The Belgian Sheepdog is one of the four varieties of Belgian Shepherd, though the AKC distinguishes them as their own breed. This active working dog is renowned for its intelligence and drive. If given the opportunity for plenty of physical and mental exercise, the Belgian Sheepdog will astound you with its athleticism and versatility.
Illustration courtesy of the Swedish Kennel Club
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Belgian Sheepdogs were utilized as messengers, ambulance dogs, and freighters during World War I. They were so effective at this work that they continued to be used in World War II.
Originating from (you guessed it) Belgium, the Belgian Sheepdog is one of the four varieties of Belgian Shepherd developed as versatile herding and guard dogs. They’re often also called Groenendael or Chien de Berger Belge. In their country of origin and across Europe, the Belgian Sheepdog is typically considered to be the same breed as the Belgian Malinois, Belgian Tervuren, and Belgian Laekenois (all grouped under “Belgian Shepherd”), with their main differentiator being coat color, length, and texture. In the United States, each variety is considered a different breed. Because these breeds are separate lines and populations in the US, it’s often possible to genetically distinguish them.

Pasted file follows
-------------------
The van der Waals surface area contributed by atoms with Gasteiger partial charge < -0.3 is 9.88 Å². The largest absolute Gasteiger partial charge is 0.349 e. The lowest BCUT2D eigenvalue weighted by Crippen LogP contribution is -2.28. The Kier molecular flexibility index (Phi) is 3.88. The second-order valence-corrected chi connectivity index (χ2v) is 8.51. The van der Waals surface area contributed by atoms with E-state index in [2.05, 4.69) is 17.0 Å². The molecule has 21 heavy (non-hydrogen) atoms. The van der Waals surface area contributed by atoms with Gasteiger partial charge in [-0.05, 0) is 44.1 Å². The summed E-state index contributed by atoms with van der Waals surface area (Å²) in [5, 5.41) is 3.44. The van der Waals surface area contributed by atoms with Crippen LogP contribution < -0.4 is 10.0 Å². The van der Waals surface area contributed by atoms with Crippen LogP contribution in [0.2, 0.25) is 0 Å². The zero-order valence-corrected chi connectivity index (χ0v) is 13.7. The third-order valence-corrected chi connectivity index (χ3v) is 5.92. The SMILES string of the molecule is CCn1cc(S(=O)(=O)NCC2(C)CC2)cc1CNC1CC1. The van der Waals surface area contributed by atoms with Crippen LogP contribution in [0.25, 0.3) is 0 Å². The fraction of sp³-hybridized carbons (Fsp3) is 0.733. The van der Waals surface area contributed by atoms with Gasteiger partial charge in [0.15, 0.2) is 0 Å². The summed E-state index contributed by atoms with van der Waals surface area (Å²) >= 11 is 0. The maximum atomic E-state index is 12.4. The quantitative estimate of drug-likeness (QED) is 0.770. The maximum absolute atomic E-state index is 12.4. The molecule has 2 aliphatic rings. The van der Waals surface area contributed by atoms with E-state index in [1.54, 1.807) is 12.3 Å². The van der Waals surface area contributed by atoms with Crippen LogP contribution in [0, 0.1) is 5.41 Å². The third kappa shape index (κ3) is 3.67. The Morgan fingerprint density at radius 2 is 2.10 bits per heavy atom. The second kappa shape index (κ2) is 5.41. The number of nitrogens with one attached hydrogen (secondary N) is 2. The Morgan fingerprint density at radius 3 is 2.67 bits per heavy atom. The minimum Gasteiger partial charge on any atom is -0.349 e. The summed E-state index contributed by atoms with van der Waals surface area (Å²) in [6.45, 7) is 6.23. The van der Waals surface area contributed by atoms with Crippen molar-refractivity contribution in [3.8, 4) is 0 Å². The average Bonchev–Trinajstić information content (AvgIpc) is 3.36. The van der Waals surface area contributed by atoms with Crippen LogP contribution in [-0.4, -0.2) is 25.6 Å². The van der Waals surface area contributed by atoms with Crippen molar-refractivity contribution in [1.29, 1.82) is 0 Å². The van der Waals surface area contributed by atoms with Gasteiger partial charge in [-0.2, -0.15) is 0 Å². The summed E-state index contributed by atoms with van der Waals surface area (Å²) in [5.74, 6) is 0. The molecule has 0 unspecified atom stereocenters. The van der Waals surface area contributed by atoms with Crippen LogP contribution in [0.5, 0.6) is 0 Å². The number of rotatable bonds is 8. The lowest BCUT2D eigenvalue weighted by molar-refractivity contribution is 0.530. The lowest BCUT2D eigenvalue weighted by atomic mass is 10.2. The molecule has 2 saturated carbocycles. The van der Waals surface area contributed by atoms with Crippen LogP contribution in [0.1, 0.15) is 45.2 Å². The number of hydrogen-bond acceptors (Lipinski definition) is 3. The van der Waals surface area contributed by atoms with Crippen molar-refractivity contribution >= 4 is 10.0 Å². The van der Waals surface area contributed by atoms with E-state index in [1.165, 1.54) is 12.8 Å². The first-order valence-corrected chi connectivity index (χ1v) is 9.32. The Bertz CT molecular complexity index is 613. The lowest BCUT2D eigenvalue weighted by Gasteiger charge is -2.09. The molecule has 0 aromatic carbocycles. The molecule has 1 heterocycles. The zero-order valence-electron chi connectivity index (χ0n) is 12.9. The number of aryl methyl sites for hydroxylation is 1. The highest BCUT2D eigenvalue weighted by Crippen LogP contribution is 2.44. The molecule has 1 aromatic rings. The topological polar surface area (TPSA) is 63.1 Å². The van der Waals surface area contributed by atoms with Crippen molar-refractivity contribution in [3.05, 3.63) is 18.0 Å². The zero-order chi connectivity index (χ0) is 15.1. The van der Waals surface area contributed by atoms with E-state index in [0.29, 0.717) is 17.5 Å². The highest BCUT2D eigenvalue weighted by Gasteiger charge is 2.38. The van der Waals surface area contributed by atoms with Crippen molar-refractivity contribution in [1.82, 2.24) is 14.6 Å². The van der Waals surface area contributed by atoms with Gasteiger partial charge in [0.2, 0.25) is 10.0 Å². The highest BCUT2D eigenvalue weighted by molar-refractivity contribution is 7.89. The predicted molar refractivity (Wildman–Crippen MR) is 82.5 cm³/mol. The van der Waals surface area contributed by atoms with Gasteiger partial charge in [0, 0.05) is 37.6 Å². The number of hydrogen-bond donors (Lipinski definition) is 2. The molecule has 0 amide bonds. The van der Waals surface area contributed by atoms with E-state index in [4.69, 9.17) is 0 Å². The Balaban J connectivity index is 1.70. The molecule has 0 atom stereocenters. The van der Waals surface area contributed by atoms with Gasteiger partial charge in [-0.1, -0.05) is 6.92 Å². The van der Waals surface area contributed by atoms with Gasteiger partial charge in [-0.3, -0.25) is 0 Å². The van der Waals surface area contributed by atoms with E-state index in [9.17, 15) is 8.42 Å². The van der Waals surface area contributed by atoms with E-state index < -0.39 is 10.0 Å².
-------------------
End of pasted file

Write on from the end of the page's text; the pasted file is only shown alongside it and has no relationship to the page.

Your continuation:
The Belgian Sheepdog has a long, thick, black coat. They have a “collarette” of fluff around their neck, which tends to be more profuse in males than it is in females. However, all Belgian Sheepdogs have an abundant double coat that sheds seasonally. While their undercoat is soft, the top layer tends to be harsh. Their eyes should always be bright and full of keen intelligence — this is a dog that could probably outthink most humans!
All four varieties of Belgian Shepherd excel at multiple tasks, dog sports, and work. This is a breed that needs a job to do. Many Belgian Sheepdogs are utilized as herding dogs both in Belgium and around the world; even if an owner doesn’t have their own flock of sheep, this breed often enjoys participating in herding trials. They also find success in agility, flyball, obedience, protection work, and more. They’re superstar athletes of the dog world! However, this versatility and energy come at a cost — Belgian Sheepdogs can get bored quite easily, and their intelligence lends them to causing trouble when they’re not given enough to do. While Belgian Sheepdogs can make excellent (if sometimes mischievous) companions, they really do need owners who understand how to exercise and engage them in multiple ways.
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